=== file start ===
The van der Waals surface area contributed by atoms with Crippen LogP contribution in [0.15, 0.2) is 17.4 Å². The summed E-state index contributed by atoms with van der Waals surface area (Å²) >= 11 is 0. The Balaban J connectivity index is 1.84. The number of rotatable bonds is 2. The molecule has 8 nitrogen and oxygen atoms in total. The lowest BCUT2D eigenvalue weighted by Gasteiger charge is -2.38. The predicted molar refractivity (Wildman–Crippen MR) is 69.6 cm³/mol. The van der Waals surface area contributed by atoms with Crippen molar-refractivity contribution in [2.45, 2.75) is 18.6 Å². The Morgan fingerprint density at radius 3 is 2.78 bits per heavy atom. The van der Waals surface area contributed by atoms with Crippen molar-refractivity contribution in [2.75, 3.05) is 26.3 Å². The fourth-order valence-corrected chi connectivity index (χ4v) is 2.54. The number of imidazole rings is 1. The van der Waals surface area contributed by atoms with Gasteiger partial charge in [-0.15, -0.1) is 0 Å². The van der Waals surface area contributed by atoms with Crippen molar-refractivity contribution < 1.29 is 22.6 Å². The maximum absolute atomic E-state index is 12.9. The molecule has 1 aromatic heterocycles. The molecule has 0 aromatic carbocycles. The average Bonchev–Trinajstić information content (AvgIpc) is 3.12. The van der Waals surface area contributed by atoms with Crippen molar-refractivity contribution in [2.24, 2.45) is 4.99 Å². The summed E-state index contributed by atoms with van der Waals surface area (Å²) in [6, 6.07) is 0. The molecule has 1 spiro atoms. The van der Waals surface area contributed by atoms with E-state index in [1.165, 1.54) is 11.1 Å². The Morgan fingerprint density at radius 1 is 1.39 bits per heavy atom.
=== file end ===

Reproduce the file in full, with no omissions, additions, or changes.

The van der Waals surface area contributed by atoms with Crippen LogP contribution in [0.15, 0.2) is 17.4 Å². The summed E-state index contributed by atoms with van der Waals surface area (Å²) >= 11 is 0. The Balaban J connectivity index is 1.84. The number of rotatable bonds is 2. The molecule has 8 nitrogen and oxygen atoms in total. The lowest BCUT2D eigenvalue weighted by Gasteiger charge is -2.38. The predicted molar refractivity (Wildman–Crippen MR) is 69.6 cm³/mol. The van der Waals surface area contributed by atoms with Crippen molar-refractivity contribution in [2.45, 2.75) is 18.6 Å². The Morgan fingerprint density at radius 3 is 2.78 bits per heavy atom. The van der Waals surface area contributed by atoms with Crippen molar-refractivity contribution in [2.75, 3.05) is 26.3 Å². The fourth-order valence-corrected chi connectivity index (χ4v) is 2.54. The number of imidazole rings is 1. The van der Waals surface area contributed by atoms with Gasteiger partial charge in [-0.15, -0.1) is 0 Å². The van der Waals surface area contributed by atoms with Crippen molar-refractivity contribution < 1.29 is 22.6 Å². The maximum absolute atomic E-state index is 12.9. The molecule has 1 aromatic heterocycles. The molecule has 0 aromatic carbocycles. The average Bonchev–Trinajstić information content (AvgIpc) is 3.12. The van der Waals surface area contributed by atoms with Crippen molar-refractivity contribution in [2.24, 2.45) is 4.99 Å². The summed E-state index contributed by atoms with van der Waals surface area (Å²) in [6, 6.07) is 0. The molecule has 1 spiro atoms. The van der Waals surface area contributed by atoms with E-state index in [1.165, 1.54) is 11.1 Å². The Morgan fingerprint density at radius 1 is 1.39 bits per heavy atom.